James Frayne is Director of communications agency Public First and author of Meet the People, a guide to moving public opinion. The focus of this column is Theresa May’s conservatism for “ordinary working people”.

Theresa May’s first speech outside Downing Street was perfectly pitched. In shifting Conservative attention to those “just about managing”, she positioned the Conservative Party for the great mass of the public who decide elections: lower middle class, provincial C1/C2 voters. But the compass she set after her arrival was slightly off – and by the time of the election the party had drifted miles away from the destination they hoped to be at.

Instead of ruthlessly focusing policies on these lower middle class families, the Conservatives redefined the just about managing as the working poor. (Whether this was partly down to the civil service is unclear). As such, the Government’s Autumn Statement and the Budget that followed failed to address their concerns in earnest. And when it came, the election campaign failed to speak to them. The Conservatives’ refusal to rule out tax rises was almost perfectly designed to irritate them.

Some within the Party think David Cameron won a majority in 2015 because of his focus on the poorest voters. This is wrong, and it would be a mistake for the party to go back to this orthodoxy that so dominated the party over the last two decades. Cameron finally managed to secure a majority for the Conservatives because he ran a very late campaign for C1/C2 voters against a Labour Party that was hostile to them. Without that late shift, it’s reasonable to assume the party would have been in the position it now finds itself in.

The Conservative Party’s electoral performance depends on three things: securing huge majorities amongst its core AB voters; securing solid majorities amongst C1 voters; and tying with C2 voters. DE voters are useful but they’ve traditionally voted Labour and the Conservatives have never and can never depend on them. This was how the Conservatives won majorities in both 1992 and 2015 – and the slow uptick in their electoral performance from 2005 to 2015 reflected their gradually better performance amongst C1/C2s.

It’s undoubtedly true that the Conservatives have an impending problem with younger voters, which requires urgent attention. The Conservatives need to build a property-owning middle class in the next generation. However, it’s hard not to judge, from the early data that’s been released (by YouGov, Ipsos-Mori and Lord Ashcroft) that the Conservatives lost because they failed to dominate the lower middle class vote. In this election, while they narrowly led with C2 voters, they failed to secure the necessary big win amongst C1 voters – and they also relatively underperformed amongst their core AB voters.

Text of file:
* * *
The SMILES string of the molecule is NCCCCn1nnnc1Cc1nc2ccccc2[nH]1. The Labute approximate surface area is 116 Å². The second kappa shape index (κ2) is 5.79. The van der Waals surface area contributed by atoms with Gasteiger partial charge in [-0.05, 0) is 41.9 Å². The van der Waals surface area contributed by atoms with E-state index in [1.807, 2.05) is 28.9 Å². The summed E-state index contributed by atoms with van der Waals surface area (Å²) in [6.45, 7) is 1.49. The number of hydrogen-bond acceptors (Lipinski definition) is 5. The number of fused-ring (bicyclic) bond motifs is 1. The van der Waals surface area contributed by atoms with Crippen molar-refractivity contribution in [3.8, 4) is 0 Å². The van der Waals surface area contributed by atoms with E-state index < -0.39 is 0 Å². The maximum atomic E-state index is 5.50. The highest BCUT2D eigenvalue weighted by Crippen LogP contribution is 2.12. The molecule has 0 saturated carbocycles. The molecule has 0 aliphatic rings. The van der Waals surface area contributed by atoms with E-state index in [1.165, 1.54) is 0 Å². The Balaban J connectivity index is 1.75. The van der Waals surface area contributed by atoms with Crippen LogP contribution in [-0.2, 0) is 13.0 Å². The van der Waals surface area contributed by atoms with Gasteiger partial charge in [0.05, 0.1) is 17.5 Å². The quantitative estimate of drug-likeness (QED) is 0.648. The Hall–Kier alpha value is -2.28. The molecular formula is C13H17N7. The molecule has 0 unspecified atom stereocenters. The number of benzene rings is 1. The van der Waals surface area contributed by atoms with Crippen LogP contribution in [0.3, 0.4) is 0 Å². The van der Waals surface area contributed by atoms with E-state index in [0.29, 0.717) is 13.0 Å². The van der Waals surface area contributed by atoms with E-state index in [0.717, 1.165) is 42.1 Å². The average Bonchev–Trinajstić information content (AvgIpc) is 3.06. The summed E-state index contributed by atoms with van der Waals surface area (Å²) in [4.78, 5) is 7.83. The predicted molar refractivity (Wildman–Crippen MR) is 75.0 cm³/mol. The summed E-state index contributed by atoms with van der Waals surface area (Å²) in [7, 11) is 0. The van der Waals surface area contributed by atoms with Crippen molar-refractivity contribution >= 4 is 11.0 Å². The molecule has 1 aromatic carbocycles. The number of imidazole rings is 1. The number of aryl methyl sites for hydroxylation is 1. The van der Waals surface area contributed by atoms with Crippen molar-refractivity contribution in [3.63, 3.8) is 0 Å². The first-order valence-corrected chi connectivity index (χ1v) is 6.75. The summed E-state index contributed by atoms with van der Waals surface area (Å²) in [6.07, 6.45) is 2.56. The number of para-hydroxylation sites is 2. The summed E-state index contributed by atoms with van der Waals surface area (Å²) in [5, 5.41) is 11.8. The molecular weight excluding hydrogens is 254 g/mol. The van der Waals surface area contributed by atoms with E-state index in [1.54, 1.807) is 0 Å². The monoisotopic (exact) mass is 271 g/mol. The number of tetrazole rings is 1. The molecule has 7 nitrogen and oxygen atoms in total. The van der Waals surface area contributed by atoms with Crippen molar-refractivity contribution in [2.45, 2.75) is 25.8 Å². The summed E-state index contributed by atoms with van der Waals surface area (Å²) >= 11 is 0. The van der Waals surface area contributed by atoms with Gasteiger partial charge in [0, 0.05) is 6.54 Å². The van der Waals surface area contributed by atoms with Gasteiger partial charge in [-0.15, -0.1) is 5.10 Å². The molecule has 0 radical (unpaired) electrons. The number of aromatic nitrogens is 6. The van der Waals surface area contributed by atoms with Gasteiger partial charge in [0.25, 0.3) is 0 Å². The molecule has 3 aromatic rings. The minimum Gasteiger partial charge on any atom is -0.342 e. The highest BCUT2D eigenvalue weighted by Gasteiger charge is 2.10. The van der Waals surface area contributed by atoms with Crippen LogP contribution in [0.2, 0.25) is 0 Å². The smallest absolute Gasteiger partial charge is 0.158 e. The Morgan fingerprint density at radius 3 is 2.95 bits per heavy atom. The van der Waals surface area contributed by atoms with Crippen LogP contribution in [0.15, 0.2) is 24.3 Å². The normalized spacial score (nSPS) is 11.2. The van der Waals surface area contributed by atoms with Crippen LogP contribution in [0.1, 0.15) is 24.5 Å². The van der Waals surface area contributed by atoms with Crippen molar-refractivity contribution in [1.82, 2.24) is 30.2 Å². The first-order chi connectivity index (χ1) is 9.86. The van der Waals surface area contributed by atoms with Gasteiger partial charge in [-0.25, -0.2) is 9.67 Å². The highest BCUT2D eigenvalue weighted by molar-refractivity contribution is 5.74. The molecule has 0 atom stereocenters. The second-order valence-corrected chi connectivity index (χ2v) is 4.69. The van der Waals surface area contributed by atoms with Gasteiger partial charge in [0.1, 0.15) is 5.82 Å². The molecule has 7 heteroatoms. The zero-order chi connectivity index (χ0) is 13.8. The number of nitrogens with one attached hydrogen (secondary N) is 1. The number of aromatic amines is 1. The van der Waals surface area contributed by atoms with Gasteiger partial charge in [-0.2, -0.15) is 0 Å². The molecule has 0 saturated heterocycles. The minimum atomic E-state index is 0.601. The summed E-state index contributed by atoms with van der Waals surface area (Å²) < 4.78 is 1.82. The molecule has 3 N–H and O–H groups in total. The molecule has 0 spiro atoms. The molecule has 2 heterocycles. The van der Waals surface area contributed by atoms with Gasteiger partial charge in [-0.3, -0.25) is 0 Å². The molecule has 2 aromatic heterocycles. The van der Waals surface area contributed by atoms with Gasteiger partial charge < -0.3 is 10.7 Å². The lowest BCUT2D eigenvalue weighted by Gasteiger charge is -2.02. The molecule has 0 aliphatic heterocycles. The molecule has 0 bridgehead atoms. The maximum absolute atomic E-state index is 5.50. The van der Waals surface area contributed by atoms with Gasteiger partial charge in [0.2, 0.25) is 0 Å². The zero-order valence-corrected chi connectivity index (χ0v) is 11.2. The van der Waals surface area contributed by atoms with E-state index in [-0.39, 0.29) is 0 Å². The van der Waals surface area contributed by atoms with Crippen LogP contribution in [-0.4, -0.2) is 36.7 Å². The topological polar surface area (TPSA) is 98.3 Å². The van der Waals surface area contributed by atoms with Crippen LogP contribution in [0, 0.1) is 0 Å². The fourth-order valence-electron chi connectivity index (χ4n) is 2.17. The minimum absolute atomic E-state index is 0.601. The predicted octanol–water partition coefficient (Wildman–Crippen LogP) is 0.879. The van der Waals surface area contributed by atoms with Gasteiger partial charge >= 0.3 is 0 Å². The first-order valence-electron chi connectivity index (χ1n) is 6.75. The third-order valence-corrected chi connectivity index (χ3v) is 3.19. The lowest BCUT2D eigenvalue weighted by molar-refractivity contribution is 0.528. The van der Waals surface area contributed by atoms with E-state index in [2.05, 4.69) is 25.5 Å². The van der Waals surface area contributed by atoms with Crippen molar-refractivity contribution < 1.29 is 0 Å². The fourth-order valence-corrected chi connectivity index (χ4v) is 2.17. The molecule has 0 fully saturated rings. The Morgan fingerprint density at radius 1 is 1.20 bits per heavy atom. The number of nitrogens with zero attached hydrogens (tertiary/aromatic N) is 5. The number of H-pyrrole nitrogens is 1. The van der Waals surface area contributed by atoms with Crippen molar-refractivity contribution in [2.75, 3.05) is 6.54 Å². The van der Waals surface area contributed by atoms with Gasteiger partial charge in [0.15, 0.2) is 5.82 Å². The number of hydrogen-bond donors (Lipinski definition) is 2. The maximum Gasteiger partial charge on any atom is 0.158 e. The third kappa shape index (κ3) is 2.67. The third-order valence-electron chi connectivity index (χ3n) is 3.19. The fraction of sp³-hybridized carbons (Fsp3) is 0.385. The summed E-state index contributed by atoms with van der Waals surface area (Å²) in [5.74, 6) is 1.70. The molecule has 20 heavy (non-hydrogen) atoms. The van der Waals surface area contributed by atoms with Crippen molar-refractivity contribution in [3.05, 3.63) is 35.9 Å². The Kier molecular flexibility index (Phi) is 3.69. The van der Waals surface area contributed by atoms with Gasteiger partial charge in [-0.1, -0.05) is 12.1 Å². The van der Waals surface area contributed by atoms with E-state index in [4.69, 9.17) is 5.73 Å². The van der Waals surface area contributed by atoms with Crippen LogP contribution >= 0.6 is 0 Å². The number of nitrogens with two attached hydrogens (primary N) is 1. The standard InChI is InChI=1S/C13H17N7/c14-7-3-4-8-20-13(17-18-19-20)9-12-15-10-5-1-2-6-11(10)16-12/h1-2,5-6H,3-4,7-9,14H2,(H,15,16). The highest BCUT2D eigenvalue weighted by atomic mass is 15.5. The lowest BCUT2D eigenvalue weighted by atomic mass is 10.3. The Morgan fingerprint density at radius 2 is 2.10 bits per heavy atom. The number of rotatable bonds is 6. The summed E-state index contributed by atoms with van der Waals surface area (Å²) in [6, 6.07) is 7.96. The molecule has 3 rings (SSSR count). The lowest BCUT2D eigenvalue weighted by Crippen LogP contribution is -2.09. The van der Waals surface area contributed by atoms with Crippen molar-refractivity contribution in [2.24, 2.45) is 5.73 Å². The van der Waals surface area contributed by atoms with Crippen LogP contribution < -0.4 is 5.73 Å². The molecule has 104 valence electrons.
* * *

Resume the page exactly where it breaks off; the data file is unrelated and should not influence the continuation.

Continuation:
Why didn’t the lower middle class come out for the Conservatives? Well, why should they have? Appealing to the lower middle class depends on two things: generating policies to make their lives easier; and taking positions on cultural issues that speak to their hearts. On the former, the party offered little: they all but pledged to raise taxes; they seemed to threaten a raid on people’s savings for old age; they began to unpick middle class welfare; and they said nothing to address the cost of driving or improving healthcare. On the latter, after an electrifying early conflict with Jean Claude Juncker, they ducked any further substantial conflict with hostile politicians and failed to engage on issues like crime and human rights.

In looking for explanations for electoral underperformance, party strategists should not overlook the obvious: that without locking down the provincial lower middle class it’s extremely difficult to secure a majority. These ordinary “just about managing” families might seem a bit “dull”. They live in commuter towns and suburbs; they drive second hand cars; they work in ordinary jobs; they have mortgages; they hold traditional views on many issues. But they ultimately determine who governs. They must remain the focus of the Conservative Party in the coming Parliament.